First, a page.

Track and report everything
The simplest way to stay on top of your real estate trust account — and make your auditor’s life much easier — is to keep detailed records of what goes in and out. Finding a few dollars behind a couch cushion might be an exciting surprise, but discovering an unexplained hundred in your trust account isn’t.
Make rules and stick to them
Alongside your legal obligations, make rules for your office about processes and procedures, and ensure they’re followed to the letter. The more detailed the rules and the more consistently they’re followed, the less likely it is that something will go wrong down the line.
Hire for qualified staff
Your trust account is one of the most important parts of your Property Management business, so make sure it’s handled by someone who knows what they’re doing. Even smaller errors can snowball over time and become major headaches later on, so it’s worth getting things right the first time.
Try to avoid having a single person control the entire trust accounting process. Not only will this make it easier to handle absenteeism, it also adds an extra level of accountability for any irregularities. That said, it’s also poor practice to have too many staff with access to the trust account either.
Don’t misallocate funds
While it’s rare, property managers, especially inexperienced ones, can give in to the temptation to use one client’s funds to pay off expenses for another. This is not just a bad idea — it’s also illegal — and will likely result in a visit from the OFT. Don’t do it.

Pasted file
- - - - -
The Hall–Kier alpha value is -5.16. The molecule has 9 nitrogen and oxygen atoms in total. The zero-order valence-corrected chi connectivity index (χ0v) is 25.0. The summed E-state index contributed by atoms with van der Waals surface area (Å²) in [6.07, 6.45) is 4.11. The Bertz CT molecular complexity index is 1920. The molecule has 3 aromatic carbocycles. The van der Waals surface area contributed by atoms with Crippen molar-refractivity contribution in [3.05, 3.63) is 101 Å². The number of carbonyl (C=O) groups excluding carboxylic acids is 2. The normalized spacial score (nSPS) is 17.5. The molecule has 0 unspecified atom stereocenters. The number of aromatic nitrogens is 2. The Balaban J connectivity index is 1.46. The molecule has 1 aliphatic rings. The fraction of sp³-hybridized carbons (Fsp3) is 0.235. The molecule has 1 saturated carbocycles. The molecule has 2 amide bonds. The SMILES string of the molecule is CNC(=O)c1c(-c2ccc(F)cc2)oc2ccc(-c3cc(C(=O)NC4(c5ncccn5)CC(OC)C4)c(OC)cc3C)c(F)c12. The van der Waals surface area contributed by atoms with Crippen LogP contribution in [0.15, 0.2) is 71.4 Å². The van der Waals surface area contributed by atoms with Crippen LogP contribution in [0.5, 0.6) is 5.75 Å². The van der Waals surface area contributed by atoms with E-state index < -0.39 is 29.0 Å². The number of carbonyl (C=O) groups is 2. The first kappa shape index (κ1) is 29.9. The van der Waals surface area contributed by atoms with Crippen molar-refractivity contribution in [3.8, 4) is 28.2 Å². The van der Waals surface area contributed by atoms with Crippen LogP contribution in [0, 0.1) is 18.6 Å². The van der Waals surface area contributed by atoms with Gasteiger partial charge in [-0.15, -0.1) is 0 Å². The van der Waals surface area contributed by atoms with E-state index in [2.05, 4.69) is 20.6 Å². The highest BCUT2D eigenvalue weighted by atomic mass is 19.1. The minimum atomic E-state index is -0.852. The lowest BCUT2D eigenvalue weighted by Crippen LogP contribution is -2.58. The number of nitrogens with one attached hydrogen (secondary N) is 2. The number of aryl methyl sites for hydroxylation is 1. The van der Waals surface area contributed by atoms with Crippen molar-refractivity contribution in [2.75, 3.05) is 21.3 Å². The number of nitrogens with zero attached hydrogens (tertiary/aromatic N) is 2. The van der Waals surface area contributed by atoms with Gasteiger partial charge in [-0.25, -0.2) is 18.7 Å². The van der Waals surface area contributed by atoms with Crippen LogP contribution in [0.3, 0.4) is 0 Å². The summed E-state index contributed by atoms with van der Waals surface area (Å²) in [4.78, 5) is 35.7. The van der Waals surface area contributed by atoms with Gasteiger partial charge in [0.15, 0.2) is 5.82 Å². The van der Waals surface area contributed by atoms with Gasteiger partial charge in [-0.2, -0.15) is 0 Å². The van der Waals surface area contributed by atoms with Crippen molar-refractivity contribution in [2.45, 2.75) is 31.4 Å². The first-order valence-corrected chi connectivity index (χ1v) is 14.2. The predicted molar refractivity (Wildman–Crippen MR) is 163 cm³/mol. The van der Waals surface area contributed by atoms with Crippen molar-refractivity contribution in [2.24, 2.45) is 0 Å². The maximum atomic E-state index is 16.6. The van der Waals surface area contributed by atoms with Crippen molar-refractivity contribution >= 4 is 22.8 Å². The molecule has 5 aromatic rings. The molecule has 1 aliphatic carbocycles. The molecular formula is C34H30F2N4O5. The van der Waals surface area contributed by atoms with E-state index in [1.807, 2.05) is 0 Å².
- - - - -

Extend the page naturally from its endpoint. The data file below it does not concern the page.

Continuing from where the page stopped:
While some agencies reconcile monthly, performing a daily reconciliation is one of the most effective ways to stay on top of your trust account. Not only will this prevent things from being forgotten, it’s also much easier to spot discrepancies, which means they can be handled before they turn into major issues.
Create frequent backups
If you’re still using server-based trust accounting software, a computer crash or corrupted data can spell disaster for your business. That’s why creating regular backups — no matter how painful — is essential to your peace of mind. Of course, cloud-based software, such as our own Console Cloud, automatically creates backups for you.
Skip manual data entry
Manually entering data into your software is bound to lead to errors eventually. And even a simple typo can lead headaches down the track. That’s why it’s important to make full use of advanced software features like bill scanning, bank file imports, and automated disbursement. Not only will this cut down on inadvertent mistakes, it will also make trust accounting faster and simpler.
Avoid accepting cash
Although it’s becoming increasingly uncommon, avoid accepting cash payments as much as possible. It’s harder to track, more hassle to bank, and increases the risk of funds being misallocated or mixed up with other money.
How Console Cloud can help
Console Cloud is Australia’s premier property management and trust accounting software. It’s cloud-based, eliminating the need for manual backups, and features powerful tools including FlashScan, Console Pay, and Bank Feed to automate data entry and cut down on potential errors. Its trust accounting processes have also been independently audited and are fully compliant with every state’s trust accounting laws to keep you — and your business — covered.